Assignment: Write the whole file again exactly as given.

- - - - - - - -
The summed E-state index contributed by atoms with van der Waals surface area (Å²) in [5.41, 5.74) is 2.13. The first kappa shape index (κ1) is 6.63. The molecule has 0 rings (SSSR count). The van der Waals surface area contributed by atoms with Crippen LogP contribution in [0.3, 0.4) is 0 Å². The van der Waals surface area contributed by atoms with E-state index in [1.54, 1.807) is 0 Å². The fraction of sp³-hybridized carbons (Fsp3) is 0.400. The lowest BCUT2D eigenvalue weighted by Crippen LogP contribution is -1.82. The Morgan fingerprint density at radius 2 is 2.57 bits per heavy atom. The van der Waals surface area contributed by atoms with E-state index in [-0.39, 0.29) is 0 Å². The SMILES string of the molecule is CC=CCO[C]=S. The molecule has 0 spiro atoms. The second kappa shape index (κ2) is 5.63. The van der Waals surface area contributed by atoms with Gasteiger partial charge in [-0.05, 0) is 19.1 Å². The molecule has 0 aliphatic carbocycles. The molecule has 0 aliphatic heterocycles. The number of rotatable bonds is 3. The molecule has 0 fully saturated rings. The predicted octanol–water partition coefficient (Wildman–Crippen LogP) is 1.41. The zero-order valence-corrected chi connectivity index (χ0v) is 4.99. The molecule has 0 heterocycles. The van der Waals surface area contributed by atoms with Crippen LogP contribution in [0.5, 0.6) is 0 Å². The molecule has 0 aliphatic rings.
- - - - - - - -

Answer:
The summed E-state index contributed by atoms with van der Waals surface area (Å²) in [5.41, 5.74) is 2.13. The first kappa shape index (κ1) is 6.63. The molecule has 0 rings (SSSR count). The van der Waals surface area contributed by atoms with Crippen LogP contribution in [0.3, 0.4) is 0 Å². The van der Waals surface area contributed by atoms with E-state index in [1.54, 1.807) is 0 Å². The fraction of sp³-hybridized carbons (Fsp3) is 0.400. The lowest BCUT2D eigenvalue weighted by Crippen LogP contribution is -1.82. The Morgan fingerprint density at radius 2 is 2.57 bits per heavy atom. The van der Waals surface area contributed by atoms with E-state index in [-0.39, 0.29) is 0 Å². The SMILES string of the molecule is CC=CCO[C]=S. The molecule has 0 spiro atoms. The second kappa shape index (κ2) is 5.63. The van der Waals surface area contributed by atoms with Gasteiger partial charge in [-0.05, 0) is 19.1 Å². The molecule has 0 aliphatic carbocycles. The molecule has 0 aliphatic heterocycles. The number of rotatable bonds is 3. The molecule has 0 fully saturated rings. The predicted octanol–water partition coefficient (Wildman–Crippen LogP) is 1.41. The zero-order valence-corrected chi connectivity index (χ0v) is 4.99. The molecule has 0 heterocycles. The van der Waals surface area contributed by atoms with Crippen LogP contribution in [0.5, 0.6) is 0 Å². The molecule has 0 aliphatic rings.